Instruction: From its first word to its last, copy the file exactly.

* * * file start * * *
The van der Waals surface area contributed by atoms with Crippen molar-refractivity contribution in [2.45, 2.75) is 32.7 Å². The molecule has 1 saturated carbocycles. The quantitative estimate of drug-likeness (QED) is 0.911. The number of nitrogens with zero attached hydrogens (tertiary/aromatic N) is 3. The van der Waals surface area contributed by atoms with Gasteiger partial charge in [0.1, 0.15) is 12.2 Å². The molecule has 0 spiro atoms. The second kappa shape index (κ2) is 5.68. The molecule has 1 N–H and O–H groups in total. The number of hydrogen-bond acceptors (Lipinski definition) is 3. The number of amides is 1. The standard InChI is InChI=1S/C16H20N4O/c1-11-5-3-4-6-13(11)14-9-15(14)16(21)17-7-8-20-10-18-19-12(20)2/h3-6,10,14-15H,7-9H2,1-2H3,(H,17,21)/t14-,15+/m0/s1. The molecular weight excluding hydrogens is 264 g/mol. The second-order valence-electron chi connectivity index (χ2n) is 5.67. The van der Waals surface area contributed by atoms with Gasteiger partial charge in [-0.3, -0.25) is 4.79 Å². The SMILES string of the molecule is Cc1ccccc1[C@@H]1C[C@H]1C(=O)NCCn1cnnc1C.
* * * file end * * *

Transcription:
The van der Waals surface area contributed by atoms with Crippen molar-refractivity contribution in [2.45, 2.75) is 32.7 Å². The molecule has 1 saturated carbocycles. The quantitative estimate of drug-likeness (QED) is 0.911. The number of nitrogens with zero attached hydrogens (tertiary/aromatic N) is 3. The van der Waals surface area contributed by atoms with Gasteiger partial charge in [0.1, 0.15) is 12.2 Å². The molecule has 0 spiro atoms. The second kappa shape index (κ2) is 5.68. The molecule has 1 N–H and O–H groups in total. The number of hydrogen-bond acceptors (Lipinski definition) is 3. The number of amides is 1. The standard InChI is InChI=1S/C16H20N4O/c1-11-5-3-4-6-13(11)14-9-15(14)16(21)17-7-8-20-10-18-19-12(20)2/h3-6,10,14-15H,7-9H2,1-2H3,(H,17,21)/t14-,15+/m0/s1. The molecular weight excluding hydrogens is 264 g/mol. The second-order valence-electron chi connectivity index (χ2n) is 5.67. The van der Waals surface area contributed by atoms with Gasteiger partial charge in [-0.3, -0.25) is 4.79 Å². The SMILES string of the molecule is Cc1ccccc1[C@@H]1C[C@H]1C(=O)NCCn1cnnc1C.